Prose’s tale of an Albanian immigrant in N.J. suburbs fails to lift off
Svetlana Kirilenko made me love “The Sopranos.’’ You remember Svetlana: the peroxided, chain-smoking, one-legged immigrant Russian home-care nurse who became Tony Soprano’s lover. It wasn’t just her charmingly unsentimental personality; I liked the fact that she appeared in the series at all. Svetlana was exactly the type of person we come into contact with every day yet rarely see dramatized. Now Francine Prose puts a Svetlana-esque character at the center of her novel, “My New American Life.’’ Her Lula is Albanian, not Russian, and she’s a nanny, not a nurse, but she’s got a lot in common with Svetlana — which may not be a good thing, in the end.
On the novel’s very first page Lula refers to “Stranger in a Strange Land,’’ Robert Heinlein’s 1961 tale of a human born on Mars who returns to Earth and finds it a hostile home. Putting an immigrant at the center of a novel has always been a good strategy for seeing one’s native culture in a new light. Lula toils illegally as a waitress in lower Manhattan along with a staff of other illegal immigrants: Dunia, a fellow Albanian, Eduardo the Mexican busboy, and a bulimic model from Belarus. After work, “everyone got drunk and bet on who’d get deported first.’’
Lula is 26, pretty, and her “visa problem was keeping her up at night.’’ She answers a Craigslist ad for a nanny and is surprised to find that Mister Stanley is on the level, not like the guy who taught her English back in Albania in exchange for sex. What a country. Mister Stanley hires her to watch his teenage son, Zeke, after school and in return she not only gets paid but he will help her get her US citizenship. But she remains skeptical.
Lula’s glass-half-empty outlook on life serves as the novel’s central joke: She expects the worst, which never arrives. That’s the odd thing about the book: Nothing terrible ever happens to her — under-tipping is as bad as it gets. It’s puzzling, but somehow all the real drama ensues just out of frame: We hear secondhand that Eduardo gets deported. Dunia prostitutes herself to a closeted, rich plastic surgeon. But this is all told after the fact. Lula, in contrast, lives in a bubble of suburban safety, surrounded by well-meaning Americans trying to help her. Her boss pays her well; she’s represented by the most famous immigration lawyer in New York City; and the only hint of danger comes from a brief encounter with her fellow Albanians.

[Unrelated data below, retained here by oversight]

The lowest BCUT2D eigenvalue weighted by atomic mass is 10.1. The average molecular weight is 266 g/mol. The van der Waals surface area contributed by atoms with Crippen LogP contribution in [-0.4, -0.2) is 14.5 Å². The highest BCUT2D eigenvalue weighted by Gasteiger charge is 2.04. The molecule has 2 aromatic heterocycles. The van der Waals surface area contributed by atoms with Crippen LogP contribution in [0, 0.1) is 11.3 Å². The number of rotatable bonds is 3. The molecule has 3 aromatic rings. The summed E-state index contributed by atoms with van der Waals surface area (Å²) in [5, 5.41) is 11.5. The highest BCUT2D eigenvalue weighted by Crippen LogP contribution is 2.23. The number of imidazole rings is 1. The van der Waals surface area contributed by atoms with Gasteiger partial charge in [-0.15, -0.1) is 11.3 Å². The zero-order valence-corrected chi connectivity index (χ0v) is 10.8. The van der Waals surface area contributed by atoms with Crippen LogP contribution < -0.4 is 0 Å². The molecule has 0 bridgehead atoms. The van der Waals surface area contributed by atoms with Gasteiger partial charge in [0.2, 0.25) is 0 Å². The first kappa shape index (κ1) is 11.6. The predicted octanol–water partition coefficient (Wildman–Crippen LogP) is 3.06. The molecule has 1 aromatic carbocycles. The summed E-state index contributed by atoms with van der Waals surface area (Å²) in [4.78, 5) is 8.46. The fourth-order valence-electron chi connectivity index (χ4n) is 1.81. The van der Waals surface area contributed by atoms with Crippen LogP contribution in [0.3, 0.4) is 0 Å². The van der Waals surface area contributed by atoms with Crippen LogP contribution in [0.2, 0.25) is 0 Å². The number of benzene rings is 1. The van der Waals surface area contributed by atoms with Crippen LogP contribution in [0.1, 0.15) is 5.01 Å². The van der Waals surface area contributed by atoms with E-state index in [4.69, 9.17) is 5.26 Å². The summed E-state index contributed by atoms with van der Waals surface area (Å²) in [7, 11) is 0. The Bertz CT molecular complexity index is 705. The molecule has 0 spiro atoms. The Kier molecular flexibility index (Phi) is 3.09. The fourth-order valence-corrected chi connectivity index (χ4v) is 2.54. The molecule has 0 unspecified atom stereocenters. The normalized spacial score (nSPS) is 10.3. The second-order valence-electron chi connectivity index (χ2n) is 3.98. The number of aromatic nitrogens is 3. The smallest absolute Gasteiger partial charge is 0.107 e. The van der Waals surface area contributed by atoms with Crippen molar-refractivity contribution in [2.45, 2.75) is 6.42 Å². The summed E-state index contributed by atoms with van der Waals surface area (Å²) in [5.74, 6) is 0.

This is a story about one woman’s inner world, and whether the outer world can change it. That’s the problem: not much changes. Lula’s pessimism can be endearing — “Paranoia was English for Balkan common sense,’’ Lula says — but it’s conventional not original. The Balkan shrug of resignation she employs so often is a familiar trope, an accurate portrayal of a certain kind of post-Communist apathy, no doubt, but not especially revealing. When Lula muses in chapter four that “[i]t was so hard to live among strangers with whom you shared no history, no knowledge of a way of life that went back and back,’’ I hoped it was a signal that the passage suggests that Prose would explore this drama more deeply, but it never happened. A list of some of the nonevents Lula experiences include: Lula’s lawyer making an inappropriate advance — or not (Lula isn’t sure); Lula being forced to hide a gangster’s gun and while, according to Chekhovian logic, the gun is eventually fired, no one is hurt, and Lula is never held responsible; Lula being attracted to a seemingly dangerous man, but their relationship is never consummated. This picaresque tale of Lula’s almost-adventures in suburbia leaves us wondering whether the defining quality of Lula’s new life is its lack of excitement.
Prose makes a point of referencing “The Sopranos’’ throughout the novel, which only begs an uncomfortable question: What has Prose revealed about the inner lives of ethnic Europeans adapting to life in the Garden State that “The Sopranos,’’ an epic series spanning nearly the entire first decade of this century and described more than once as “novelistic,’’ didn’t already? It may not seem like a fair comparison — “The Sopranos’’ is generally recognized as a masterpiece — but then, isn’t an actual novel supposed to have the advantage in this area? Surely the genre is specially designed for this purpose, to burrow deep inside the psyches of its characters in a way no other narrative genre can touch. As likable as Lula is, ultimately we know her about as well as we knew one-legged Svetlana Kirilenko, a minor character who appeared in just a few episodes. The time seems ripe for a great novel about immigration, yet after spending 300 pages immersed in her new American life, we leave Lula with little more than a Balkan shrug.
Buzzy Jackson is the author of “Shaking the Family Tree: Blue Bloods, Black Sheep, and Other Obsessions of an Accidental Genealogist.’’ She can be reached at AskBuzzy@gmail.com.